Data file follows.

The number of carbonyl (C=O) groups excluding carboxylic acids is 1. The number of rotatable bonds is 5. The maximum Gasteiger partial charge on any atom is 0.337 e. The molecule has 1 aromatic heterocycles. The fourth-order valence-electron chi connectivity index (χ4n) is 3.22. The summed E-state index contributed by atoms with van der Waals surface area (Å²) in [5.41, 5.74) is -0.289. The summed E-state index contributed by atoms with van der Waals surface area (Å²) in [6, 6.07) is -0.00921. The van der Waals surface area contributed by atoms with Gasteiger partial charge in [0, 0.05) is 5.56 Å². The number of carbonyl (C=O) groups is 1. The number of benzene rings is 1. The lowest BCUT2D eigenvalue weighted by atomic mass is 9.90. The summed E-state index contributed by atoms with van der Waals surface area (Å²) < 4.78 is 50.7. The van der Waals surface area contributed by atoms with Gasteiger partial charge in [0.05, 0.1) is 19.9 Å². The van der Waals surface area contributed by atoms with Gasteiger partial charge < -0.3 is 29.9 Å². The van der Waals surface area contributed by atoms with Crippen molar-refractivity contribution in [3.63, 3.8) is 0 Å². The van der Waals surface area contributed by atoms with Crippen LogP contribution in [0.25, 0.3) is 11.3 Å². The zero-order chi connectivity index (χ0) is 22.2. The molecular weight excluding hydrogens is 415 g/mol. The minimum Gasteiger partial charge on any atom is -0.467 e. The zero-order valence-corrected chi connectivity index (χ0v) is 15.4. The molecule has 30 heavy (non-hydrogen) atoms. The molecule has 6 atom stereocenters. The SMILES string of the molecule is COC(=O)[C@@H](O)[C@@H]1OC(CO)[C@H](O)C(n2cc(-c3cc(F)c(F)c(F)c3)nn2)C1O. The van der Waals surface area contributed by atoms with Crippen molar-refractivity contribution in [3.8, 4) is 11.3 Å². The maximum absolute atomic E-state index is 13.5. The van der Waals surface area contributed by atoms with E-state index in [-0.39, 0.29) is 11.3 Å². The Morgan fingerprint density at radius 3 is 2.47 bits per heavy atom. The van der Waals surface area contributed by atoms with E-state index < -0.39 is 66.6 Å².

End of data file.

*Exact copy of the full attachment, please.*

The number of carbonyl (C=O) groups excluding carboxylic acids is 1. The number of rotatable bonds is 5. The maximum Gasteiger partial charge on any atom is 0.337 e. The molecule has 1 aromatic heterocycles. The fourth-order valence-electron chi connectivity index (χ4n) is 3.22. The summed E-state index contributed by atoms with van der Waals surface area (Å²) in [5.41, 5.74) is -0.289. The summed E-state index contributed by atoms with van der Waals surface area (Å²) in [6, 6.07) is -0.00921. The van der Waals surface area contributed by atoms with Gasteiger partial charge in [0, 0.05) is 5.56 Å². The number of carbonyl (C=O) groups is 1. The number of benzene rings is 1. The lowest BCUT2D eigenvalue weighted by atomic mass is 9.90. The summed E-state index contributed by atoms with van der Waals surface area (Å²) < 4.78 is 50.7. The van der Waals surface area contributed by atoms with Gasteiger partial charge in [0.05, 0.1) is 19.9 Å². The van der Waals surface area contributed by atoms with Gasteiger partial charge < -0.3 is 29.9 Å². The van der Waals surface area contributed by atoms with Crippen molar-refractivity contribution in [3.63, 3.8) is 0 Å². The van der Waals surface area contributed by atoms with Crippen LogP contribution in [0.25, 0.3) is 11.3 Å². The zero-order chi connectivity index (χ0) is 22.2. The molecular weight excluding hydrogens is 415 g/mol. The minimum Gasteiger partial charge on any atom is -0.467 e. The zero-order valence-corrected chi connectivity index (χ0v) is 15.4. The molecule has 30 heavy (non-hydrogen) atoms. The molecule has 6 atom stereocenters. The SMILES string of the molecule is COC(=O)[C@@H](O)[C@@H]1OC(CO)[C@H](O)C(n2cc(-c3cc(F)c(F)c(F)c3)nn2)C1O. The van der Waals surface area contributed by atoms with Crippen molar-refractivity contribution in [3.8, 4) is 11.3 Å². The maximum absolute atomic E-state index is 13.5. The van der Waals surface area contributed by atoms with E-state index in [-0.39, 0.29) is 11.3 Å². The Morgan fingerprint density at radius 3 is 2.47 bits per heavy atom. The van der Waals surface area contributed by atoms with E-state index < -0.39 is 66.6 Å².